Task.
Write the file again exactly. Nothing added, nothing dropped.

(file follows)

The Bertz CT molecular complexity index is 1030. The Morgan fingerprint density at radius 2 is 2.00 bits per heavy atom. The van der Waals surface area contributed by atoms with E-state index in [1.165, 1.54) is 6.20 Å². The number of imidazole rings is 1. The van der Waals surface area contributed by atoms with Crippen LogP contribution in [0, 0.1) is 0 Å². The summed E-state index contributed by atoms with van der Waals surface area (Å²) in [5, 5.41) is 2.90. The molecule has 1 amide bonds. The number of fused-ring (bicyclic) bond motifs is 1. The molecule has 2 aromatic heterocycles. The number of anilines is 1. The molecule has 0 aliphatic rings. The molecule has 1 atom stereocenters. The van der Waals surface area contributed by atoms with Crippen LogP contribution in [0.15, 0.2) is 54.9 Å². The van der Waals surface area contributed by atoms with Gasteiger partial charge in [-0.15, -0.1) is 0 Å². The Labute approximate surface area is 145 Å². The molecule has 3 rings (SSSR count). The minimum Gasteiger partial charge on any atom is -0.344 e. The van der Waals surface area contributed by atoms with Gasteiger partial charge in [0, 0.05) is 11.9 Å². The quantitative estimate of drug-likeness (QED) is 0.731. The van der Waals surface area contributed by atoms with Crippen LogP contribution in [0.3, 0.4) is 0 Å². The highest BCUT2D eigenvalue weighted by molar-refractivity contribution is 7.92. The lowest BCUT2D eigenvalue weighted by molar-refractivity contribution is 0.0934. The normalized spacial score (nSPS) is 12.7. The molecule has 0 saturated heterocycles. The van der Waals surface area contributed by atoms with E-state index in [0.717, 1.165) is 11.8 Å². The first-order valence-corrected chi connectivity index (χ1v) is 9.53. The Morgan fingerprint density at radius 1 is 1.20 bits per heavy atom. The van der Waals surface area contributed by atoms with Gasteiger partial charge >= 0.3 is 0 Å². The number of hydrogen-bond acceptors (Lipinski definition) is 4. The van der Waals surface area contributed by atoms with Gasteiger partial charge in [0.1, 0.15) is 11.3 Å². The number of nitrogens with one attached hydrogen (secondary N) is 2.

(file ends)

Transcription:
The Bertz CT molecular complexity index is 1030. The Morgan fingerprint density at radius 2 is 2.00 bits per heavy atom. The van der Waals surface area contributed by atoms with E-state index in [1.165, 1.54) is 6.20 Å². The number of imidazole rings is 1. The van der Waals surface area contributed by atoms with Crippen LogP contribution in [0, 0.1) is 0 Å². The summed E-state index contributed by atoms with van der Waals surface area (Å²) in [5, 5.41) is 2.90. The molecule has 1 amide bonds. The number of fused-ring (bicyclic) bond motifs is 1. The molecule has 2 aromatic heterocycles. The number of anilines is 1. The molecule has 0 aliphatic rings. The molecule has 1 atom stereocenters. The van der Waals surface area contributed by atoms with Crippen LogP contribution in [0.15, 0.2) is 54.9 Å². The van der Waals surface area contributed by atoms with Gasteiger partial charge in [-0.15, -0.1) is 0 Å². The Labute approximate surface area is 145 Å². The molecule has 3 rings (SSSR count). The minimum Gasteiger partial charge on any atom is -0.344 e. The van der Waals surface area contributed by atoms with Gasteiger partial charge in [0, 0.05) is 11.9 Å². The quantitative estimate of drug-likeness (QED) is 0.731. The van der Waals surface area contributed by atoms with Crippen LogP contribution in [0.3, 0.4) is 0 Å². The highest BCUT2D eigenvalue weighted by molar-refractivity contribution is 7.92. The lowest BCUT2D eigenvalue weighted by molar-refractivity contribution is 0.0934. The normalized spacial score (nSPS) is 12.7. The molecule has 0 saturated heterocycles. The van der Waals surface area contributed by atoms with E-state index in [0.717, 1.165) is 11.8 Å². The first-order valence-corrected chi connectivity index (χ1v) is 9.53. The Morgan fingerprint density at radius 1 is 1.20 bits per heavy atom. The van der Waals surface area contributed by atoms with Gasteiger partial charge >= 0.3 is 0 Å². The number of hydrogen-bond acceptors (Lipinski definition) is 4. The van der Waals surface area contributed by atoms with Gasteiger partial charge in [0.1, 0.15) is 11.3 Å². The number of nitrogens with one attached hydrogen (secondary N) is 2.